Grant Kittrell is a Florida native, but currently lives and writes in Roanoke, VA. He has served as an editor for The Hollins Critic and is now the Poetry Editor at Flock Literary Journal. His work has appeared or is forthcoming in The Common, The Carolina Quarterly, The Normal School, Construction, Heavy Feather Review, Magma Poetry, Barely South Review, Perversion, and Bridge Eight, among others. His collection of prose poems, Let’s Sit Down, Figure This Out, is out now from Groundhog Poetry Press (2017).
Steeped in images from the known world in a series of topographical maps of the subconscious, populated by domestic tableaus in the tradition of Russell Edson and James Tate, and infused with a hint of Southern Gothic, Grant Kittrell’s Let’s Sit Down, Figure This Out contains prose poems that manifest the ill-logic of our dreams: imaginative word-scapes that render the real world, transmuted by the twin-engines of humor and sadness.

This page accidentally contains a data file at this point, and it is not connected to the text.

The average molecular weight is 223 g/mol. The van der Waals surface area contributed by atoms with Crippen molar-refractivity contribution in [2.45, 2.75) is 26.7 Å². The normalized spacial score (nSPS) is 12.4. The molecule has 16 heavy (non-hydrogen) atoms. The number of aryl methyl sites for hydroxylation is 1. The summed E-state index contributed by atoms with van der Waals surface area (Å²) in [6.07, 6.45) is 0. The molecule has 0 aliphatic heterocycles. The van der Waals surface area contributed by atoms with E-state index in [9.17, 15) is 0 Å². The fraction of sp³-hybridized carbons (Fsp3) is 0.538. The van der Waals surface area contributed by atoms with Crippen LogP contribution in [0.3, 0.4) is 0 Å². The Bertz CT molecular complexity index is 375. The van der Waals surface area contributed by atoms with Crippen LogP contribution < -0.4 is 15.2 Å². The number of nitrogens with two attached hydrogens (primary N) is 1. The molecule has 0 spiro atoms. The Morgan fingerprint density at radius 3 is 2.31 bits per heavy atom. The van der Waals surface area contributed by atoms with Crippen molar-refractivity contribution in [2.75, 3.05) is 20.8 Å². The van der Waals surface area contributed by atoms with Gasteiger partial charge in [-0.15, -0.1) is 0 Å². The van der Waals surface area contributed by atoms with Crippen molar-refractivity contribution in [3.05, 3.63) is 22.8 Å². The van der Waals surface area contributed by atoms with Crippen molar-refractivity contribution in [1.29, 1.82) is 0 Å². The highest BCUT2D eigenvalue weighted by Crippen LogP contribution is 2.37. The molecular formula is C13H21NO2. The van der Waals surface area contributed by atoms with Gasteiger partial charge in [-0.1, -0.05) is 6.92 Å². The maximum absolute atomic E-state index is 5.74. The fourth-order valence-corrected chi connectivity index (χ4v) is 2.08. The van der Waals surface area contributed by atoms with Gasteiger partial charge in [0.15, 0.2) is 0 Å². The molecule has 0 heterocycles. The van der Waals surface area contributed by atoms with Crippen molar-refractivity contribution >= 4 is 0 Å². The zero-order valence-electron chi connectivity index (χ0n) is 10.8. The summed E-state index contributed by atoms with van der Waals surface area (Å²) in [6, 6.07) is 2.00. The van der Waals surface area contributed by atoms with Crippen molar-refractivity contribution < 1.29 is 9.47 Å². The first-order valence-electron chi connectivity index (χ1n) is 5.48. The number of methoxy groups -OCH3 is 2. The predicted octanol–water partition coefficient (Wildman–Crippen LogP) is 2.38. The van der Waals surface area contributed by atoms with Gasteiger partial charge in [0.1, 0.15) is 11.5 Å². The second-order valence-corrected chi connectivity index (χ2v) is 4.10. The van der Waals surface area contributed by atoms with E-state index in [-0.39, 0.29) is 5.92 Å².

–Christopher Kennedy, author of Ennui Prophet
The lucid cautionary tales in Grant Kittrell’s Let’s Sit Down, Figure This Out, riff on prose, but the music in these poems is lithely juke-joint and rife with wisdoms that expose the dark underbelly of life—Also, the dualities. With every beautiful and parallel muscle of the senses, Kittrell’s trajectory works a magic of pathos and ethos, “I got a buttercup in the back seat that needs your nose to see itself.” These tenderly whimsical and sad poems sometimes speak to us through squirrels and trees, “marvel at the transactions of two such different spirits” working as vessels to transcend for us the distances between the physical and spiritual realms, the pitfalls and icebergs of our relationships—A poet’s language that so soulfully speaks to matters of the human heart—-“with eyes shaped like our next grief.” Kittrell’s lush and keen-eyed collection celebrates the peculiar and extraordinary ways we exist and offers, by turns, an eclectic blueprint to steer us into deeper waters, connecting us to the sobering homelands of the body, heart and soul.
—Cynthia Atkins, author of In The Event of Full Disclosure